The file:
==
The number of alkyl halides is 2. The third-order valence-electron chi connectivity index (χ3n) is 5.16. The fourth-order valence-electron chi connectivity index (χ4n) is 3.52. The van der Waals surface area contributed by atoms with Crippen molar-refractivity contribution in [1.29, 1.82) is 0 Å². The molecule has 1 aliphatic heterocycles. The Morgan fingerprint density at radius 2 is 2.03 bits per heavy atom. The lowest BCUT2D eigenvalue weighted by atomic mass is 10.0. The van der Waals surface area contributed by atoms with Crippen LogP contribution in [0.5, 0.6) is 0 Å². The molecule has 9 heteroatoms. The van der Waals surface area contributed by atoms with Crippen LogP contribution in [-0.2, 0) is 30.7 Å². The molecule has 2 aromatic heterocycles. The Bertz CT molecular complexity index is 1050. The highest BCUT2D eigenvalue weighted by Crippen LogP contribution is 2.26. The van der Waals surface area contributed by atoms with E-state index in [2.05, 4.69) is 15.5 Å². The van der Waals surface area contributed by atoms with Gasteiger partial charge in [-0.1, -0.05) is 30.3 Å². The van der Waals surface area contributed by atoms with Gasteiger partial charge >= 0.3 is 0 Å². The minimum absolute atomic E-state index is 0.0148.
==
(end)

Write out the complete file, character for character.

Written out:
The number of alkyl halides is 2. The third-order valence-electron chi connectivity index (χ3n) is 5.16. The fourth-order valence-electron chi connectivity index (χ4n) is 3.52. The van der Waals surface area contributed by atoms with Crippen molar-refractivity contribution in [1.29, 1.82) is 0 Å². The molecule has 1 aliphatic heterocycles. The Morgan fingerprint density at radius 2 is 2.03 bits per heavy atom. The lowest BCUT2D eigenvalue weighted by atomic mass is 10.0. The van der Waals surface area contributed by atoms with Crippen LogP contribution in [0.5, 0.6) is 0 Å². The molecule has 9 heteroatoms. The van der Waals surface area contributed by atoms with Crippen LogP contribution in [-0.2, 0) is 30.7 Å². The molecule has 2 aromatic heterocycles. The Bertz CT molecular complexity index is 1050. The highest BCUT2D eigenvalue weighted by Crippen LogP contribution is 2.26. The van der Waals surface area contributed by atoms with E-state index in [2.05, 4.69) is 15.5 Å². The van der Waals surface area contributed by atoms with Gasteiger partial charge in [-0.1, -0.05) is 30.3 Å². The van der Waals surface area contributed by atoms with Gasteiger partial charge >= 0.3 is 0 Å². The minimum absolute atomic E-state index is 0.0148.